King Khufu, called Cheops by the Greeks, is most famous in Egyptian history for building the Great Pyramid at Giza, one of the seven wonders of the ancient world. Khufu was the second pharaoh of the Fourth Dynasty of Ancient Egypt, and ruled in the Old Kingdom period, around the 26th century B.C. He was the son of King Sneferu and Queen Hetepheres I. Historians believe he had three wives, but little documentation remains of most aspects of his reign.
What little is known about King Khufu, whose full name was Khnum-Khufwy, is derived from inscriptions in his necropolis at Giza and a limited number of later documents, such as the Papyrus Westcar from the 13th dynasty. Ancient Egyptian and Greek historians wrote King Khufu's obituary around 300 B.C., and he regained popularity during the Roman period.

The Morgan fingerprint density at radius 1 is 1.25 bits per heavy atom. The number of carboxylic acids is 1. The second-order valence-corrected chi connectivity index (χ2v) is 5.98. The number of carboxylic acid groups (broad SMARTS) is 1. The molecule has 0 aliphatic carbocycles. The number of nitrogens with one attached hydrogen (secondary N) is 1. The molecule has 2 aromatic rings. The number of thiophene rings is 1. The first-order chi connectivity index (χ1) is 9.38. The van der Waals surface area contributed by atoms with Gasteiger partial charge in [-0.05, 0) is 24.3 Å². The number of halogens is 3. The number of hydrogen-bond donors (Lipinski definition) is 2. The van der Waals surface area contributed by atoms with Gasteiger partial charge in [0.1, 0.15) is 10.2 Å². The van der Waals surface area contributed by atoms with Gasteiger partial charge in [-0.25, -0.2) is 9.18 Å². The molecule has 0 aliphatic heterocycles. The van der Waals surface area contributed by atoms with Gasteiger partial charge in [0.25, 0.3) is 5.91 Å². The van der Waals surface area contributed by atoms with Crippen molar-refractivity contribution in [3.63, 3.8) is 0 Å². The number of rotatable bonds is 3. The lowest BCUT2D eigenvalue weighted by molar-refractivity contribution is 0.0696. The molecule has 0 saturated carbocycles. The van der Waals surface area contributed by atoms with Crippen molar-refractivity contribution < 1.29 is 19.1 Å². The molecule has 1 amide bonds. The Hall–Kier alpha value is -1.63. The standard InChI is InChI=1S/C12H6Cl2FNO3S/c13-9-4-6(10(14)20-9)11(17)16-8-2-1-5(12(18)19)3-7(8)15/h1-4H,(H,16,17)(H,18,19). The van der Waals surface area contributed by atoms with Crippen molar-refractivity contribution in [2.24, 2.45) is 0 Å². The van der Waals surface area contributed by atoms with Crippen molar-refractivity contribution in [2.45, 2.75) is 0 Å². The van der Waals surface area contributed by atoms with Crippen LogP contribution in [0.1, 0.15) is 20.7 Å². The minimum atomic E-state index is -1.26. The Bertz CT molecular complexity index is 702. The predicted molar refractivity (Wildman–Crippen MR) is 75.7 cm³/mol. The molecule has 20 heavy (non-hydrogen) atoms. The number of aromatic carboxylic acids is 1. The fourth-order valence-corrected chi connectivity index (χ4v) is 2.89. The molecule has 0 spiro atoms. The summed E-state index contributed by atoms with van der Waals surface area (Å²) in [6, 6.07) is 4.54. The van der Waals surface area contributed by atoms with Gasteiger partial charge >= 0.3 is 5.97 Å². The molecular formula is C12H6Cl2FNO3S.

Khufu took the throne in his 20s and immediately began building the Great Pyramid, the first pyramid at Giza. Historians estimate the project took approximately 23 years. Hhufu's nephew, Hemiunu, oversaw construction for the Great Pyramid, which is made of 2.3 million building blocks, weighing an average of 2.5 tons each.
The only surviving statue of King Khufu is the smallest piece of Egyptian royal sculpture ever discovered, an ivory figurine 3 inches high.